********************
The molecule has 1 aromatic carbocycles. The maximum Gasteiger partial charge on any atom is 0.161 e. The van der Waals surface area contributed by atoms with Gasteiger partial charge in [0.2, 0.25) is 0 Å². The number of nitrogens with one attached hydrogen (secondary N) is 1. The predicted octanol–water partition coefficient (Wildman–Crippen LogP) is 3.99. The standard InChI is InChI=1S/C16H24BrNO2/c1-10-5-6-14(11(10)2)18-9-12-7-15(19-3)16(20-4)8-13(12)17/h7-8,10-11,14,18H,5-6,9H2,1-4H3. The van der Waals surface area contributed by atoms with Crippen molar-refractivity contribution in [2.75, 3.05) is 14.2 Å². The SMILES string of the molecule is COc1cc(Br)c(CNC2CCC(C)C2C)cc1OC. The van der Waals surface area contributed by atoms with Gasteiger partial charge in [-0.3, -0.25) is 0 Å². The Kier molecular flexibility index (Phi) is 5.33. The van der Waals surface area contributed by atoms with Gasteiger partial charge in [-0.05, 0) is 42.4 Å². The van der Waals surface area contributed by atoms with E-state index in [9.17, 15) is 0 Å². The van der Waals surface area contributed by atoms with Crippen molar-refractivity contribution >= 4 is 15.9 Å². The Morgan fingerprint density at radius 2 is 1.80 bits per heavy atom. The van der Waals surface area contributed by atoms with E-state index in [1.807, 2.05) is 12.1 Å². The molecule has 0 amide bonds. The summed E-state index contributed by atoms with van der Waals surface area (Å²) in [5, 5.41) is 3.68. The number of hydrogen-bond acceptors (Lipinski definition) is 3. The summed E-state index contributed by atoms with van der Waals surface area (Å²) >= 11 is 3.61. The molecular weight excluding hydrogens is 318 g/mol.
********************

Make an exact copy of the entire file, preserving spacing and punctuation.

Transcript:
The molecule has 1 aromatic carbocycles. The maximum Gasteiger partial charge on any atom is 0.161 e. The van der Waals surface area contributed by atoms with Gasteiger partial charge in [0.2, 0.25) is 0 Å². The number of nitrogens with one attached hydrogen (secondary N) is 1. The predicted octanol–water partition coefficient (Wildman–Crippen LogP) is 3.99. The standard InChI is InChI=1S/C16H24BrNO2/c1-10-5-6-14(11(10)2)18-9-12-7-15(19-3)16(20-4)8-13(12)17/h7-8,10-11,14,18H,5-6,9H2,1-4H3. The van der Waals surface area contributed by atoms with Crippen molar-refractivity contribution in [2.75, 3.05) is 14.2 Å². The SMILES string of the molecule is COc1cc(Br)c(CNC2CCC(C)C2C)cc1OC. The van der Waals surface area contributed by atoms with Gasteiger partial charge in [-0.3, -0.25) is 0 Å². The Kier molecular flexibility index (Phi) is 5.33. The van der Waals surface area contributed by atoms with Gasteiger partial charge in [-0.05, 0) is 42.4 Å². The van der Waals surface area contributed by atoms with E-state index in [9.17, 15) is 0 Å². The van der Waals surface area contributed by atoms with Crippen molar-refractivity contribution >= 4 is 15.9 Å². The Morgan fingerprint density at radius 2 is 1.80 bits per heavy atom. The van der Waals surface area contributed by atoms with E-state index in [1.807, 2.05) is 12.1 Å². The molecule has 0 amide bonds. The summed E-state index contributed by atoms with van der Waals surface area (Å²) in [5, 5.41) is 3.68. The number of hydrogen-bond acceptors (Lipinski definition) is 3. The summed E-state index contributed by atoms with van der Waals surface area (Å²) >= 11 is 3.61. The molecular weight excluding hydrogens is 318 g/mol.